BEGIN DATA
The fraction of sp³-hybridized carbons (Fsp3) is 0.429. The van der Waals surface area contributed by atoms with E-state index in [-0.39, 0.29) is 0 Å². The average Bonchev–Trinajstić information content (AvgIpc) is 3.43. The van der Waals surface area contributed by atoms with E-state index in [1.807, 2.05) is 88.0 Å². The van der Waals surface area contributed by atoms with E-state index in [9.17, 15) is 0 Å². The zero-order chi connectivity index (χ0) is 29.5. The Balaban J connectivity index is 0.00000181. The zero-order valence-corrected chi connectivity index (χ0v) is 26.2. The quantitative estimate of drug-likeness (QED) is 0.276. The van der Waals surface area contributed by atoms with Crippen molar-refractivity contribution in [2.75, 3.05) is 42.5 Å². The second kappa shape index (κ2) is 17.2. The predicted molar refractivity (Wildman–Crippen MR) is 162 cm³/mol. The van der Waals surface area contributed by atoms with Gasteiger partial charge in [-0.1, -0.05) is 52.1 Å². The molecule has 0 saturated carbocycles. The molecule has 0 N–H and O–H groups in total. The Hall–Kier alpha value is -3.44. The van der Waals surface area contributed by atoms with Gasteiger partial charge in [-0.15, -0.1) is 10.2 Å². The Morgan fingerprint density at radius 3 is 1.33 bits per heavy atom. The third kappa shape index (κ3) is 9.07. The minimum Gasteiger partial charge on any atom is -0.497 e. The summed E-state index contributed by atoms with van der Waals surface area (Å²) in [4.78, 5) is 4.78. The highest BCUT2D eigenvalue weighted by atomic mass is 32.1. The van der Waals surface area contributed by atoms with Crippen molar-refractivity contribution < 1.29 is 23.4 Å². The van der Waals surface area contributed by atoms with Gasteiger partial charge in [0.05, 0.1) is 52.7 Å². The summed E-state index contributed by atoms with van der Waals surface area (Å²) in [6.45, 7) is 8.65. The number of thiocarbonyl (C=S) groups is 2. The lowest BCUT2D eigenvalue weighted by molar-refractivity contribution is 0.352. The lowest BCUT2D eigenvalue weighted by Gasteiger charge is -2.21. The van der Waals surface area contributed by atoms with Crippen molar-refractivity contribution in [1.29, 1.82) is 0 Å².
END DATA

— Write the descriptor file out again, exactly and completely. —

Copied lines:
The fraction of sp³-hybridized carbons (Fsp3) is 0.429. The van der Waals surface area contributed by atoms with E-state index in [-0.39, 0.29) is 0 Å². The average Bonchev–Trinajstić information content (AvgIpc) is 3.43. The van der Waals surface area contributed by atoms with E-state index in [1.807, 2.05) is 88.0 Å². The van der Waals surface area contributed by atoms with E-state index in [9.17, 15) is 0 Å². The zero-order chi connectivity index (χ0) is 29.5. The Balaban J connectivity index is 0.00000181. The zero-order valence-corrected chi connectivity index (χ0v) is 26.2. The quantitative estimate of drug-likeness (QED) is 0.276. The van der Waals surface area contributed by atoms with Crippen molar-refractivity contribution in [2.75, 3.05) is 42.5 Å². The second kappa shape index (κ2) is 17.2. The predicted molar refractivity (Wildman–Crippen MR) is 162 cm³/mol. The van der Waals surface area contributed by atoms with Gasteiger partial charge in [-0.1, -0.05) is 52.1 Å². The molecule has 0 saturated carbocycles. The molecule has 0 N–H and O–H groups in total. The Hall–Kier alpha value is -3.44. The van der Waals surface area contributed by atoms with Gasteiger partial charge in [-0.15, -0.1) is 10.2 Å². The Morgan fingerprint density at radius 3 is 1.33 bits per heavy atom. The third kappa shape index (κ3) is 9.07. The minimum Gasteiger partial charge on any atom is -0.497 e. The summed E-state index contributed by atoms with van der Waals surface area (Å²) in [4.78, 5) is 4.78. The highest BCUT2D eigenvalue weighted by atomic mass is 32.1. The van der Waals surface area contributed by atoms with Crippen molar-refractivity contribution < 1.29 is 23.4 Å². The van der Waals surface area contributed by atoms with Gasteiger partial charge in [0.05, 0.1) is 52.7 Å². The summed E-state index contributed by atoms with van der Waals surface area (Å²) in [6.45, 7) is 8.65. The number of thiocarbonyl (C=S) groups is 2. The lowest BCUT2D eigenvalue weighted by molar-refractivity contribution is 0.352. The lowest BCUT2D eigenvalue weighted by Gasteiger charge is -2.21. The van der Waals surface area contributed by atoms with Crippen molar-refractivity contribution in [1.29, 1.82) is 0 Å².